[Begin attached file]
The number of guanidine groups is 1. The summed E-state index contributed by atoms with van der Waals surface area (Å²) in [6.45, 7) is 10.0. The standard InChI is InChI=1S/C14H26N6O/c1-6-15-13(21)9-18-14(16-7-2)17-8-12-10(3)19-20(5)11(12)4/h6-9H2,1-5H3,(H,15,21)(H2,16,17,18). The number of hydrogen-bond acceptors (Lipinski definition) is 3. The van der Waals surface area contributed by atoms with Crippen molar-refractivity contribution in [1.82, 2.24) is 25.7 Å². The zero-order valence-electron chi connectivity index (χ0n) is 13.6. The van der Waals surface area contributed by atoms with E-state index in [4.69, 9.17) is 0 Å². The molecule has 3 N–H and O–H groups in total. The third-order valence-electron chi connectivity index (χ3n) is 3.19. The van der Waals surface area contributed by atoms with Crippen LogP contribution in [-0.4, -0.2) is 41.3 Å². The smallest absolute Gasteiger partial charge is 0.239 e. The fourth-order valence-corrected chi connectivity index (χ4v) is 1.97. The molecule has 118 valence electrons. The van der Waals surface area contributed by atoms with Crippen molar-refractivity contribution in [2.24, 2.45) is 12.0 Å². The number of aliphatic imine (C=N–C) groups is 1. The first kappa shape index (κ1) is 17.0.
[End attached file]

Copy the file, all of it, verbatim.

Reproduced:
The number of guanidine groups is 1. The summed E-state index contributed by atoms with van der Waals surface area (Å²) in [6.45, 7) is 10.0. The standard InChI is InChI=1S/C14H26N6O/c1-6-15-13(21)9-18-14(16-7-2)17-8-12-10(3)19-20(5)11(12)4/h6-9H2,1-5H3,(H,15,21)(H2,16,17,18). The number of hydrogen-bond acceptors (Lipinski definition) is 3. The van der Waals surface area contributed by atoms with Crippen molar-refractivity contribution in [1.82, 2.24) is 25.7 Å². The zero-order valence-electron chi connectivity index (χ0n) is 13.6. The van der Waals surface area contributed by atoms with E-state index in [4.69, 9.17) is 0 Å². The molecule has 3 N–H and O–H groups in total. The third-order valence-electron chi connectivity index (χ3n) is 3.19. The van der Waals surface area contributed by atoms with Crippen LogP contribution in [-0.4, -0.2) is 41.3 Å². The smallest absolute Gasteiger partial charge is 0.239 e. The fourth-order valence-corrected chi connectivity index (χ4v) is 1.97. The molecule has 118 valence electrons. The van der Waals surface area contributed by atoms with Crippen molar-refractivity contribution in [2.24, 2.45) is 12.0 Å². The number of aliphatic imine (C=N–C) groups is 1. The first kappa shape index (κ1) is 17.0.